Ultimately, I believe investors should stay focused on the businesses that are going to harness innovations such as artificial intelligence and robotics, develop treatments for debilitating diseases, evolve the nation’s energy sources, and invent new technologies and industries that aren’t even on the radar. History suggests that innovations — and investment opportunities — will continue irrespective geopolitical difficulties.

2. What’s the expected path of Federal Reserve monetary policy?

For all the focus on geopolitics, I’d argue that monetary policy matters more. The old adage holds true: Don’t fight the Fed. Historically, the economy has been hurt or helped by monetary policy conditions.

3. Does this military conflict change the answer to either of those questions?

Typically, the answer is no, so long as the conflict remains contained or regional. And that can run counter to what some investors might expect. Consider this example: The MSCI Poland Index has been one of the world’s best-performing indices since Russia invaded Ukraine, climbing 54.15% from the day of the invasion on Feb. 24, 2022, through May 2024.1 That’s not an outcome many investors might have expected in the earlier days of the conflict.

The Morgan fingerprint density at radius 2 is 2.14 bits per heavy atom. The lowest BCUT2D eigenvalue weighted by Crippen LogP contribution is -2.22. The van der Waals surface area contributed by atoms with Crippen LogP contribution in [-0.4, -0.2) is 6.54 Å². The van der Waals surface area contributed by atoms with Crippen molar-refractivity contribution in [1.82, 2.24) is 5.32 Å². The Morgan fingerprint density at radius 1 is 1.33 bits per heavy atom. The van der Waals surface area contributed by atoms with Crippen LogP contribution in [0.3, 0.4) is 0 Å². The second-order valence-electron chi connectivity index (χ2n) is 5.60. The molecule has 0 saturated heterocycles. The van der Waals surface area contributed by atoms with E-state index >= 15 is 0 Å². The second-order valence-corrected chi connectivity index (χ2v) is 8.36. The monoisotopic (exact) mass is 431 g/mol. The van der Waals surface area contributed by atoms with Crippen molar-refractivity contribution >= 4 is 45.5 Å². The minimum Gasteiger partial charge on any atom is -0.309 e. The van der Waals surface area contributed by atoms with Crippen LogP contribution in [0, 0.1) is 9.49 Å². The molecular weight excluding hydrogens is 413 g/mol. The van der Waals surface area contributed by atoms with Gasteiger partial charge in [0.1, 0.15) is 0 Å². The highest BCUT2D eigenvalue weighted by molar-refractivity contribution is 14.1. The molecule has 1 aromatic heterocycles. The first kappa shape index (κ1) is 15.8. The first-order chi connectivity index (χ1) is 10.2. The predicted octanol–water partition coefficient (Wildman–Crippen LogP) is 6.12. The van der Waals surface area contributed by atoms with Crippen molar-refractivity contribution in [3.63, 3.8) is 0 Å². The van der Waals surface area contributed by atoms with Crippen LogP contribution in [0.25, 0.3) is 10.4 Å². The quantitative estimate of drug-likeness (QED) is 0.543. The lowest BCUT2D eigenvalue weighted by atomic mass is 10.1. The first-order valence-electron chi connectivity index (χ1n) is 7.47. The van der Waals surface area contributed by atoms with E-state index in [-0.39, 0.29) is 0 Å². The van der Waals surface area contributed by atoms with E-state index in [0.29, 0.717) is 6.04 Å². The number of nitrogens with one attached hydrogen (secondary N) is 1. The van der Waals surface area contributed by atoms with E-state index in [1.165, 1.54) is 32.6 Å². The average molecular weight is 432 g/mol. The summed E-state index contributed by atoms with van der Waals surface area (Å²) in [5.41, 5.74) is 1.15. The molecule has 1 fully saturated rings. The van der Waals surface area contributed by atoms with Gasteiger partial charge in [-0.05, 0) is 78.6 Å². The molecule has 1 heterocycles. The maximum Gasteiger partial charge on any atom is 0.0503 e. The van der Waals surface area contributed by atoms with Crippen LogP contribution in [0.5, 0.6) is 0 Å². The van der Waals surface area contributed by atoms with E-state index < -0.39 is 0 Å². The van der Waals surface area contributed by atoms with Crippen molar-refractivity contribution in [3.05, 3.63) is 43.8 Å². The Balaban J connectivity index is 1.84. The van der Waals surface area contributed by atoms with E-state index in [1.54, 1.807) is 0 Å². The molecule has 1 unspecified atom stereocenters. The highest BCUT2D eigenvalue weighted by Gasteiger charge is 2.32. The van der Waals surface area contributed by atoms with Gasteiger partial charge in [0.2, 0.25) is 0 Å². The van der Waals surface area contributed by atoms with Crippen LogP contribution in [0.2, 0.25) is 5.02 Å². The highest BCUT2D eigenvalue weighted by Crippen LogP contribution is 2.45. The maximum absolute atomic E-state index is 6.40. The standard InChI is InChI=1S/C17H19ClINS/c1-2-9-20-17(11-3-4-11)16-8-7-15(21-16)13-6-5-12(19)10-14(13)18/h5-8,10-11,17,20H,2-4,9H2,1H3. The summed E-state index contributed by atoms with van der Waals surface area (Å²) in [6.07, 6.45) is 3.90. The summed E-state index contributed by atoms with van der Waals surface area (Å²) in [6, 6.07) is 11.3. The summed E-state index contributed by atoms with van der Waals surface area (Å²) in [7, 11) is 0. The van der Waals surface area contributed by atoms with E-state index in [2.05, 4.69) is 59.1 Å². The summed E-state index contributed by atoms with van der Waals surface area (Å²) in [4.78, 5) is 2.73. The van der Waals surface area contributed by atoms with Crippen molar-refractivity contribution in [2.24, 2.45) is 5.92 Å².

Stick to long-term investing plans

While unnerving, geopolitical conflicts shouldn’t change investors’ long-term investment plans, in my view. History has shown that other factors — economic growth, business innovation, and monetary policy — drive the path of the markets.

Originally Posted June 28, 2024

Military conflicts haven’t derailed long-term stock growth by Invesco US

Footnotes

  • Source: Bloomberg L.P., as of May 31, 2024. Results measured in US dollars. Indexes cannot be purchased directly by investors. Past performance is not a guarantee of future results. The MSCI Poland Index is designed to measure the performance of the large and mid cap segments of the Polish market.  

Important information

NA3668903

Investors should consult a financial professional before making any investment decisions. This does not constitute a recommendation of any investment strategy or product for a particular investor. Investors should consult a financial professional before making any investment decisions.